Successfully reported this slideshow.
We use your LinkedIn profile and activity data to personalize ads and to show you more relevant ads. You can change your ad preferences anytime.
Rights on Demand:
Ensuring Workplace Standards and Worker Security
In the On-Demand Economy
Rebecca Smith & Sarah Leberste...
The authors are grateful for the feedback provided by Andrew
Bowe, Norman Eng, Mitchell Hirsch, Christine...
The organization of work is changing rapidly for
America’s workers. While the lat...
The on-demand economy covered in this report refers
to businesses that use internet-based plat...
Major Companies in the On-Demand Economy
Name Field Size of Workforce Operating Areas
Uber Tra...
The 1099 Business Model1
Most of the on-demand companies call their workers
“independent contr...
to terminate them “at any time, for any or no reason,
without explanation,” according to news ...
•	 [After driving 10 minutes to pick up a fare, spend-
ing 5 to 10 minutes waiting for the pas...
and 72 million full-time-equivalent positions.34
no one knows how quickly the sector wil...
The emergence and growth of the on-demand
economy make it critical that we begin to address
broad sweeps. As illustrated by the recently released
Administrator’s Interpretation of the FL...
1. Safeguard Labor Rights for On-Demand Workers
a. Apply core labor and employment protection...
industry-specific rules for tipped restaurant work-
ers and fast-food workers.39
•	 The City ...
consideration. Creating mechanisms through
which on-demand companies withhold and remit
Wage stagnation and burgeoning income inequal-
ity have led many to compare the current era t...
1.	 See
(last visited Aug. 5, 2015)....
NELP National Office
75 Maiden Lane
Suite 601
New York, NY 10038
212-285-3025 tel
212-285-3044 fax
Upcoming SlideShare
Loading in …5

Rights of On-Demand employees


Published on

1099ers have rights .

Published in: Business
  • Be the first to comment

Rights of On-Demand employees

  1. 1. Rights on Demand: Ensuring Workplace Standards and Worker Security In the On-Demand Economy Rebecca Smith & Sarah Leberstein SEPTEMBER 2015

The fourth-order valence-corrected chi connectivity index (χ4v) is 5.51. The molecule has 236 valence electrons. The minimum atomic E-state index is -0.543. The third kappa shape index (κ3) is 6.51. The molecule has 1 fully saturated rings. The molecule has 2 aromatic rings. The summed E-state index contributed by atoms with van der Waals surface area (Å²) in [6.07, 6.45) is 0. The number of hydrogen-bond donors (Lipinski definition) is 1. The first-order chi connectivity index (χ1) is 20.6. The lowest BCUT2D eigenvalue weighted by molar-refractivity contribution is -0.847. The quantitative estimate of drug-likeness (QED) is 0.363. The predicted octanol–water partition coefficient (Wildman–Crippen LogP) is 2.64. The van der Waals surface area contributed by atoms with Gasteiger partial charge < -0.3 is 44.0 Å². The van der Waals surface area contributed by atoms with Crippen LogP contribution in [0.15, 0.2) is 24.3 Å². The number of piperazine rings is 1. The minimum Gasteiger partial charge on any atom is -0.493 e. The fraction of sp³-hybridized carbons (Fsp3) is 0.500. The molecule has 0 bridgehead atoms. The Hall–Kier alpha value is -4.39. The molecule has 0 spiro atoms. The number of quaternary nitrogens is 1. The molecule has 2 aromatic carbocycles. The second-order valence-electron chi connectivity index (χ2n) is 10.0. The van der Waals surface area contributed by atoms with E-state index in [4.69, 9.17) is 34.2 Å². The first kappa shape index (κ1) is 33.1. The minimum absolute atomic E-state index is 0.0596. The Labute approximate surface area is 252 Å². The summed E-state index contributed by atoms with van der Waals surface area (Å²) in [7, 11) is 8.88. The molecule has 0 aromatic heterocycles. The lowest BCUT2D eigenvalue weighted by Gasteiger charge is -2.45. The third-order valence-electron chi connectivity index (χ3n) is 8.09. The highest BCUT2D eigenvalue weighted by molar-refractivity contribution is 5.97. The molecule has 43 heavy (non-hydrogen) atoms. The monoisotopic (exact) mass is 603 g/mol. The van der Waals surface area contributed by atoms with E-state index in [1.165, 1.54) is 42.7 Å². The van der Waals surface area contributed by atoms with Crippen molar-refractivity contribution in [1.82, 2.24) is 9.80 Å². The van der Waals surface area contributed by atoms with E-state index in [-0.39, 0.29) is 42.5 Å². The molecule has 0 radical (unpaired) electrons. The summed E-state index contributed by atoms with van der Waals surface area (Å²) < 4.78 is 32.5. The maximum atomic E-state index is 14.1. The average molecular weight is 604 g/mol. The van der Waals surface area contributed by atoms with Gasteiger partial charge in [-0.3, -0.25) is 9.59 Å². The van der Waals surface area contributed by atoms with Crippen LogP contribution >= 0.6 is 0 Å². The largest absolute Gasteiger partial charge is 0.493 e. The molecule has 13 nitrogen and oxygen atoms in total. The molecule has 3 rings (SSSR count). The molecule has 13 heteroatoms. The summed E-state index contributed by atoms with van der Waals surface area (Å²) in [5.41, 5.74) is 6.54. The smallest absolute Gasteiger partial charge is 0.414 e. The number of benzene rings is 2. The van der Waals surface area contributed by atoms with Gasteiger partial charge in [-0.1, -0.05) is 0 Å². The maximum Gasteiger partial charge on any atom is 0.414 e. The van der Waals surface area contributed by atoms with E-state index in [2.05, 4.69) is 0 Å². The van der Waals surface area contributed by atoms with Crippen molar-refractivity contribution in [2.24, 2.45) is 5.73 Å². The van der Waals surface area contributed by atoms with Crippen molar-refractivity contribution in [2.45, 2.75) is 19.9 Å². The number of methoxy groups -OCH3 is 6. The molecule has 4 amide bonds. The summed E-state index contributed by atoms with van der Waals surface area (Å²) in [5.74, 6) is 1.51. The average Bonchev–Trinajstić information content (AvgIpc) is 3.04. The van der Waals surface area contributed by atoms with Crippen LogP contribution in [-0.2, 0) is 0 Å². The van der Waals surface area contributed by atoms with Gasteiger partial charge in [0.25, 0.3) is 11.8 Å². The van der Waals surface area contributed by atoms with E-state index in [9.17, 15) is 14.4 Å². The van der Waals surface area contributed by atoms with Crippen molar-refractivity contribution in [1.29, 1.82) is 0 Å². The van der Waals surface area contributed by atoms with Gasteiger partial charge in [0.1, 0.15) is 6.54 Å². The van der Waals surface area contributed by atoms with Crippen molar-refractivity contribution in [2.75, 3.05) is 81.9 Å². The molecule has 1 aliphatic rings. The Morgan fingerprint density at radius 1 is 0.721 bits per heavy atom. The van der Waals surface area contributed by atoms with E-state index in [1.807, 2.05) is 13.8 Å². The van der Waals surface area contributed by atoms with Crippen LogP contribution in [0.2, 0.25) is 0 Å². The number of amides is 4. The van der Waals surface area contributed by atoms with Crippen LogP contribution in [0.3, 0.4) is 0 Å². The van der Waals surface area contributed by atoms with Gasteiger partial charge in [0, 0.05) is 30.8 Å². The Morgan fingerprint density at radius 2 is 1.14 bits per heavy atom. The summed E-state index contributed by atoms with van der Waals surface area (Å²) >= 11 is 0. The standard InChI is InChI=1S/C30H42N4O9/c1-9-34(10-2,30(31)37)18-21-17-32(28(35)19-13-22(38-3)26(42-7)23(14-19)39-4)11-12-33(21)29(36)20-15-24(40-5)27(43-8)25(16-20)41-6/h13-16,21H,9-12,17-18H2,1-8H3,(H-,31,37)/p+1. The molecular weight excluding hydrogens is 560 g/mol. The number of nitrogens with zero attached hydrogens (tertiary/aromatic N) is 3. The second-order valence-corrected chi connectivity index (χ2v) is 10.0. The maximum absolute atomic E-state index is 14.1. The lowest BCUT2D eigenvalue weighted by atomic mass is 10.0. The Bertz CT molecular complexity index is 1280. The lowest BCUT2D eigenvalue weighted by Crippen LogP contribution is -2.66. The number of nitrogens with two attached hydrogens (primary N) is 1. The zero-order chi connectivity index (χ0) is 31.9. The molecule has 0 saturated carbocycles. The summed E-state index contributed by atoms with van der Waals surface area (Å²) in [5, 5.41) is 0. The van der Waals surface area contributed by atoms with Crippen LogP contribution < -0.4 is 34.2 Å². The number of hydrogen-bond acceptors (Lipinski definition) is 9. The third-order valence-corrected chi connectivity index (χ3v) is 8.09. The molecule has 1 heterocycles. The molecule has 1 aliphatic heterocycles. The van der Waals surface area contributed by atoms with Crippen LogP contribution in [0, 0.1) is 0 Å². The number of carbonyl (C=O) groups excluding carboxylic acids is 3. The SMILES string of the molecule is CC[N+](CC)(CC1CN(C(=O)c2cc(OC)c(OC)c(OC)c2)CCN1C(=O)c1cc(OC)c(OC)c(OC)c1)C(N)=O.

2. 2. Acknowledgements The authors are grateful for the feedback provided by Andrew Bowe, Norman Eng, Mitchell Hirsch, Christine Owens, Catherine Ruckelshaus, and George Wentworth from NELP; Craig Becker from the AFL-CIO; Hays Witt from the Partnership for Working Families; Cassandra Ogren from the International Brotherhood of Teamsters; William A. Herbert from the National Center for the Study of Collective Bargaining in Higher Education and the Professions; and Michelle Miller from NELP thanks the following for their generous support of our work on the employment relationship: Ford Foundation, Public Welfare Foundation, General Service Foundation, Moriah Fund, Surdna Foundation, and W.K. Kellogg Foundation. All errors in the paper are our own. About NELP For more than 45 years, the National Employment Law Project has worked to restore the promise of economic opportunity for working families across America. In partnership with grassroots and national allies, NELP promotes policies to create good jobs, enforce hard-won workplace rights, and help unemployed workers regain their economic footing. For more information, visit us at Contents Introduction . . . . . . . . . . . . . . . . . . . . . . . . . . . . . . . . . . . . . . 1 1. Issues for Workers in the On-Demand Economy . . . . 3 2. Towards an Agenda for Workers in the On-Demand Economy . . . . . . . . . . . . . . . . . . . . . . . . . . . . . . . . . . . . . . 8 Conclusion . . . . . . . . . . . . . . . . . . . . . . . . . . . . . . . . . . . . . . 13 Endnotes . . . . . . . . . . . . . . . . . . . . . . . . . . . . . . . . . . . . . . . . 14